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Congress Completes Action on Budgets for Housing, Veterans' and Criminal Justice Programs

November 21, 2005

Just prior to beginning a two-week Thanksgiving holiday recess, the House and Senate on November 18 passed legislation containing the 2006 budgets for housing, veterans', and criminal justice programs.  These bills restore deep cuts that had been proposed for housing assistance to low-income people with mental illness and boost funding for treatment and services for veterans' with mental illness.  In addition, Congress allocated $5 million for a new program directed toward individuals with mental illness in the criminal justice system.  All of these cleared bills now move on to the White House, where President Bush is expected to sign them into law. 

Across-the-Board Reduction Expected

As part of an overall drive to demonstrate fiscal restraint, congressional leaders are likely to impose a 1% across-the-board cut to all discretionary programs for FY 2006.  This reduction is expected to be included in the funding bill for the Defense Department which will move forward the week of December 5.  Congressional leaders have made clear that veterans' medical care will be exempted from this expected 1% reduction.

Details on the FY 2006 funding levels for housing programs can be found on the NAMI Web site.

Details on the FY 2006 funding levels for veterans' programs can be found at on the NAMI Web site.

Funding for Mental Illness Research and Services Programs Remains Unresolved

A separate funding bill containing FY 2006 funding for mental illness research and services was temporarily derailed last week when the House voted 209-224 to reject the legislation.  It is expected that congressional leaders will amend the bill to address objections and attempt to reintroduce it the week of December 5.  The bill, known as the FY 2006 Labor-HHS Appropriations bill (HR 3010) holds mental illness research (specifically, the $1.418 billion budget for the NIMH) close to a funding freeze.  Likewise, most mental illness services programs at the federal Center for Mental Health Services (CMHS) would be held at current levels, with the exception of the suicide prevention activities that are proposed for a $10.5 million increase, up to $27 billion.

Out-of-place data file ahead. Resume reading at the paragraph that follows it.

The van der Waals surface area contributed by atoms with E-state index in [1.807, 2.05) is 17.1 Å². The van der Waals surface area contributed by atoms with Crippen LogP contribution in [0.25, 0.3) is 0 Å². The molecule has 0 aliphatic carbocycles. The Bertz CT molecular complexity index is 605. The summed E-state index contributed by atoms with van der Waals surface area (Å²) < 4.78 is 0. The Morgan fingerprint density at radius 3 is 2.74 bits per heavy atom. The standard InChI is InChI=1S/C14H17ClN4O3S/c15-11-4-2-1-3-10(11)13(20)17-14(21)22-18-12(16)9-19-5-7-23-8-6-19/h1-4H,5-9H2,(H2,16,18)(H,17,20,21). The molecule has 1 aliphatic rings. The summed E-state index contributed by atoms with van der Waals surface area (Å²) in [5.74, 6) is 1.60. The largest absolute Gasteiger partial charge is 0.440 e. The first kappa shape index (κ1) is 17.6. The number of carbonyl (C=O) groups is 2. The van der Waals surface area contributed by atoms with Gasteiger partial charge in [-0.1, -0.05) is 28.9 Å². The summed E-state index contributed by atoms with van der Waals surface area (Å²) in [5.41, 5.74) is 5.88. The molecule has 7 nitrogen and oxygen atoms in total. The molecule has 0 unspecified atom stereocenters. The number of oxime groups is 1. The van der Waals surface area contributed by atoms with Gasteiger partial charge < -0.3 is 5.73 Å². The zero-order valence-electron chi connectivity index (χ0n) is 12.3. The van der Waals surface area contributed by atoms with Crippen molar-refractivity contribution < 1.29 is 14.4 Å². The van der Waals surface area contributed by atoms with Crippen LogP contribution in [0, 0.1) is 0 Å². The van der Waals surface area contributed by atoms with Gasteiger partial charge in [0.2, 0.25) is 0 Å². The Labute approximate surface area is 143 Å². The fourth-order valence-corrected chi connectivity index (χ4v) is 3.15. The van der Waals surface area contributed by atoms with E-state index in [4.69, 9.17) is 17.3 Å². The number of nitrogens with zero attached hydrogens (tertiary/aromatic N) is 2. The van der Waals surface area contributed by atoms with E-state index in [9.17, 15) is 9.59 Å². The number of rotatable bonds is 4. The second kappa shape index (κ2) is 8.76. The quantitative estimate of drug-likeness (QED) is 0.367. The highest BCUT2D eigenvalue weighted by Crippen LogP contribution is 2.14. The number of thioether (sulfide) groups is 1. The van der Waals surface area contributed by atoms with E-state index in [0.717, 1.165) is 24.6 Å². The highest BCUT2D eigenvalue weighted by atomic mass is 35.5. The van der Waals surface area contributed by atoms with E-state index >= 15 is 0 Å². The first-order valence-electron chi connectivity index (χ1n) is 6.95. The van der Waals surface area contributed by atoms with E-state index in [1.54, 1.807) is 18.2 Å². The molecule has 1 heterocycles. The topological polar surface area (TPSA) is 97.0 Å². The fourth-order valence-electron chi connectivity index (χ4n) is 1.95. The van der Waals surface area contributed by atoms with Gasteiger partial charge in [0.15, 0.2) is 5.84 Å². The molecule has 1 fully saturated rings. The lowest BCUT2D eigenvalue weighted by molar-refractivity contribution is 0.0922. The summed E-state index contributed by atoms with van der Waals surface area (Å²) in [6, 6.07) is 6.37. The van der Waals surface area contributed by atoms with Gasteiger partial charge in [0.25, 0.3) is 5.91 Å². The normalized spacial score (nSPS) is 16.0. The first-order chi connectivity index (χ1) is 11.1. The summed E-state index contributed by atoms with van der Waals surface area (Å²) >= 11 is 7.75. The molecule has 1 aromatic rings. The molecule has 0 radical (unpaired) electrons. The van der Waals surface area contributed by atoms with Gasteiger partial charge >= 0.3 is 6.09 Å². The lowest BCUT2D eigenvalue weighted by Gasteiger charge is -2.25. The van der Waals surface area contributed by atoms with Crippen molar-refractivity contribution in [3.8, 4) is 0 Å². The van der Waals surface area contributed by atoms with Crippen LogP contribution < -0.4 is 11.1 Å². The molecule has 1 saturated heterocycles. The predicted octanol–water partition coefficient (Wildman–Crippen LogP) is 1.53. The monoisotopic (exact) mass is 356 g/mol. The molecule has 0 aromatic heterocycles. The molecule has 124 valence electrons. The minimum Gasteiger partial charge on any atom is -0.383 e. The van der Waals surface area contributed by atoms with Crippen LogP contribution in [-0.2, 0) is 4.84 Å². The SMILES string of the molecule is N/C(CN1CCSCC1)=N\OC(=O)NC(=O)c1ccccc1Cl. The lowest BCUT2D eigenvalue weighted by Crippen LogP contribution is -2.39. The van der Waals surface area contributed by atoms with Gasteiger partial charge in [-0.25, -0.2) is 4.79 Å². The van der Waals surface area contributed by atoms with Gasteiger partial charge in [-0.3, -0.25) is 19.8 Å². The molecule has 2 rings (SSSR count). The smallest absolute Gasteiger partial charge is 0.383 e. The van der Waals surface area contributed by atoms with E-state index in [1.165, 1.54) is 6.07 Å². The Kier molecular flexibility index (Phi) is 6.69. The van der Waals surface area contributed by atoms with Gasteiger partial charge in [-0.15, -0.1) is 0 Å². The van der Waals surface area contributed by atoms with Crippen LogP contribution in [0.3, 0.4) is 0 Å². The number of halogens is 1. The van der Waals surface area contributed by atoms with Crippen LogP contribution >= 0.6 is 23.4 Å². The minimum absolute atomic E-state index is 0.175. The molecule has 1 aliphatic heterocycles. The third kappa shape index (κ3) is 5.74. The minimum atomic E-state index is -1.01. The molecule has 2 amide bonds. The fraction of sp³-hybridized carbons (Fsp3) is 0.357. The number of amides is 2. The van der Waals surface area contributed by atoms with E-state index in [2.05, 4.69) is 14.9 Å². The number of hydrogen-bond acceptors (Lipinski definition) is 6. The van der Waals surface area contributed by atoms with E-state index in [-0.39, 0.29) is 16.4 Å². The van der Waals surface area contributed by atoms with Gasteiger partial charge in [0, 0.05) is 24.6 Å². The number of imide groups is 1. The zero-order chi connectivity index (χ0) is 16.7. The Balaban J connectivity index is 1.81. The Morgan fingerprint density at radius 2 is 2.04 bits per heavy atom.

Congress Allocates Funding for Criminal Justice Programs

In a separate bill, funding the Departments of Commerce and Justice, Congress allocated $5 million in funding for new programs authorized under the Mentally Ill Offender Treatment and Crime Reduction Act (P.L. 108-414).   Although this is far less than the $50 million authorized in the Act, it is nevertheless a very positive development at a time when it is very difficult for new programs to achieve funding.  The appropriation for this important new program reflects bipartisan consensus on the value and importance of jail diversion, correctional mental health treatment and community reentry services.  NAMI is especially grateful to Senators Mike DeWine (R-OH), Richard Shelby (R-AL) and Representatives Ted Strickland (D-OH) and Frank Wolf (R-VA) for their role in securing this appropriation.  The new program will be administered by the Bureau of Justice Assistance, U.S. Department of Justice.  The criteria and schedule for applying for grants has not yet been determined.  NAMI will be actively engaged in the process of developing the first Notice of Funding Availability (NOFA) for the program.

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